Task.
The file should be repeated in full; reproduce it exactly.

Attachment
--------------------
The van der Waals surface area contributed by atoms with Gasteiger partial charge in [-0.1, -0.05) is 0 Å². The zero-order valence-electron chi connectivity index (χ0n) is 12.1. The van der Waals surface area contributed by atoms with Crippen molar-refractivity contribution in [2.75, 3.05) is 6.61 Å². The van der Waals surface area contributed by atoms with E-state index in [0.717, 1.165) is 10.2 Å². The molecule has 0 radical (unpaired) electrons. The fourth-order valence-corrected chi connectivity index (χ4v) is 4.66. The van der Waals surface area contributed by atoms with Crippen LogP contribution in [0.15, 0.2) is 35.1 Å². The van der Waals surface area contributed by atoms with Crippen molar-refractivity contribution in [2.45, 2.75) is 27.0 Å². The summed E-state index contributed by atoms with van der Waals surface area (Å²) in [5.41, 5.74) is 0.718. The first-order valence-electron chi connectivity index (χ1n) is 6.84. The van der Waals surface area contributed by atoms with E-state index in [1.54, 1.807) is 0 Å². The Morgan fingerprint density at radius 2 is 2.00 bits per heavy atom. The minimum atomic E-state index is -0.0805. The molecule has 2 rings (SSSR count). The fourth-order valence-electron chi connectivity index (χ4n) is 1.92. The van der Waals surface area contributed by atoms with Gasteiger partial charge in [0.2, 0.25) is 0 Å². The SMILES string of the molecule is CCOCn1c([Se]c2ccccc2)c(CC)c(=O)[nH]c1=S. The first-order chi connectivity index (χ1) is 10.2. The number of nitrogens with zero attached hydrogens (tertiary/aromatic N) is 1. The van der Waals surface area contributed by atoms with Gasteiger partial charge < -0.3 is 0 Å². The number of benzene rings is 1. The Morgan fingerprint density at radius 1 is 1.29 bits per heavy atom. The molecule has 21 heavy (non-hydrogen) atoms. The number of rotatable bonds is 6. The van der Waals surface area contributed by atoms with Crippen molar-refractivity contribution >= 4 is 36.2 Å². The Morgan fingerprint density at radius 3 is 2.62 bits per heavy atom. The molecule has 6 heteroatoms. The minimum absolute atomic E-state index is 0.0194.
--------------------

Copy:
The van der Waals surface area contributed by atoms with Gasteiger partial charge in [-0.1, -0.05) is 0 Å². The zero-order valence-electron chi connectivity index (χ0n) is 12.1. The van der Waals surface area contributed by atoms with Crippen molar-refractivity contribution in [2.75, 3.05) is 6.61 Å². The van der Waals surface area contributed by atoms with E-state index in [0.717, 1.165) is 10.2 Å². The molecule has 0 radical (unpaired) electrons. The fourth-order valence-corrected chi connectivity index (χ4v) is 4.66. The van der Waals surface area contributed by atoms with Crippen LogP contribution in [0.15, 0.2) is 35.1 Å². The van der Waals surface area contributed by atoms with Crippen molar-refractivity contribution in [2.45, 2.75) is 27.0 Å². The summed E-state index contributed by atoms with van der Waals surface area (Å²) in [5.41, 5.74) is 0.718. The first-order valence-electron chi connectivity index (χ1n) is 6.84. The van der Waals surface area contributed by atoms with E-state index in [1.54, 1.807) is 0 Å². The Morgan fingerprint density at radius 2 is 2.00 bits per heavy atom. The minimum atomic E-state index is -0.0805. The molecule has 2 rings (SSSR count). The fourth-order valence-electron chi connectivity index (χ4n) is 1.92. The van der Waals surface area contributed by atoms with Gasteiger partial charge in [0.2, 0.25) is 0 Å². The SMILES string of the molecule is CCOCn1c([Se]c2ccccc2)c(CC)c(=O)[nH]c1=S. The first-order chi connectivity index (χ1) is 10.2. The number of nitrogens with zero attached hydrogens (tertiary/aromatic N) is 1. The van der Waals surface area contributed by atoms with Gasteiger partial charge < -0.3 is 0 Å². The number of benzene rings is 1. The Morgan fingerprint density at radius 1 is 1.29 bits per heavy atom. The molecule has 21 heavy (non-hydrogen) atoms. The number of rotatable bonds is 6. The van der Waals surface area contributed by atoms with Crippen molar-refractivity contribution >= 4 is 36.2 Å². The Morgan fingerprint density at radius 3 is 2.62 bits per heavy atom. The molecule has 6 heteroatoms. The minimum absolute atomic E-state index is 0.0194.